Diary entries, notes, personal correspondence, and public speeches convey the intentions of people, the difficulties they encountered, and the complexities of the time in which they lived.
Investigating Washington's expressions of gratitude of the public trust placed in him on election to the presidency, coupled with his reluctance to resume the responsibility of public service reveals insights to his character, values, and ideals that are often lost in textbook accounts of Washington's public life.
Search on ocean of difficulties to find a letter Washington wrote to Henry Knox before leaving Mount Vernon for New York and his inauguration as first president of the United States:
. . . I assure you . . . that my movements to the chair of Government will be accompanied with feelings not unlike those of a culprit who is going to the place of his execution: so unwilling am I, in the evening of a life nearly consumed in public cares, to quit a peaceful abode for an Ocean of difficulties, without that competency of political skill--abilities & inclination which is necessary to manage the helm. . . .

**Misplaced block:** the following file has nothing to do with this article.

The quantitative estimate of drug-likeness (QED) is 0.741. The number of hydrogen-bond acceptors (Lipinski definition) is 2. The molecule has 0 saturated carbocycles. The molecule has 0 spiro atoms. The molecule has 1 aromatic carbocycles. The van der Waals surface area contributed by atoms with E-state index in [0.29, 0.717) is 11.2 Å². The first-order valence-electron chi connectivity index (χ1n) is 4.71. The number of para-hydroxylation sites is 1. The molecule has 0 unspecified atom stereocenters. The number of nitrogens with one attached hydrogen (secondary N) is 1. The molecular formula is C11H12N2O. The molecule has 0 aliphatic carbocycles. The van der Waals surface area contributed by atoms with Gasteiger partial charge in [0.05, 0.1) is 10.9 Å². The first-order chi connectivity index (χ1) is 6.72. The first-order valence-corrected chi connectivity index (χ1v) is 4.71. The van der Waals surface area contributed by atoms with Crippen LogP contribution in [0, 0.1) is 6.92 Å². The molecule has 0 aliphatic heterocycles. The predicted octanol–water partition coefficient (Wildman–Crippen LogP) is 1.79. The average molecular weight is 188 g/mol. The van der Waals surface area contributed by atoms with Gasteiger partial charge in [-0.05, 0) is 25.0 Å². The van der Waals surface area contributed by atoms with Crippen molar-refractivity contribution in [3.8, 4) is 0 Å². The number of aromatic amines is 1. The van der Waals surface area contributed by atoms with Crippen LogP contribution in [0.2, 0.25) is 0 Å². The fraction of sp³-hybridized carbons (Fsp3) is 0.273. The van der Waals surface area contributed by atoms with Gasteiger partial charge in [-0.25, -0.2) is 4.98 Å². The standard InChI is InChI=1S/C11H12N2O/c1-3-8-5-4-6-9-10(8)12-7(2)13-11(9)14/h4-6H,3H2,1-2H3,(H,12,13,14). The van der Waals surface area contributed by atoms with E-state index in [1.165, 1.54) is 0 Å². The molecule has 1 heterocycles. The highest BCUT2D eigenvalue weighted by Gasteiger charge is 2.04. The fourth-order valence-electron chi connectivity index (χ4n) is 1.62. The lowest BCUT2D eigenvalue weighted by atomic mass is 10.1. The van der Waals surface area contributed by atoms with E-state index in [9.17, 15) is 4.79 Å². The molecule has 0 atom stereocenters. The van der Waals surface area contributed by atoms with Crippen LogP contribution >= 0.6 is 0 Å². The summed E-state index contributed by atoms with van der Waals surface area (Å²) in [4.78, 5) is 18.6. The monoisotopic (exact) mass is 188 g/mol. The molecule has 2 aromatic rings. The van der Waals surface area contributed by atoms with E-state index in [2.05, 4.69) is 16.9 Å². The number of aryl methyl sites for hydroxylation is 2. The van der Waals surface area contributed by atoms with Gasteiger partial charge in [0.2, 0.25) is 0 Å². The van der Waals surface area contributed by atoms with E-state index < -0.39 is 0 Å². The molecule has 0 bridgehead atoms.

Compare this with the letter to Henry Lee on the occasion of Washington's re-election on January 6, 1793.
. . . A mind must be insensible indeed, not to be gratefully impressed by so distinguished, and honorable a testimony of public approbation and confidence: and, as I suffered my name to be contemplated on this occasion, it is more than probable that I should, for a moment, have experienced chagreen if my re-election had not been by a pretty respectable vote. But to say I feel pleasure from the prospect of commencing another tour of duty, would be a departure from truth ...
Search on election and 1789 or election and 1793 to find additional correspondence regarding Washington's election to the presidency.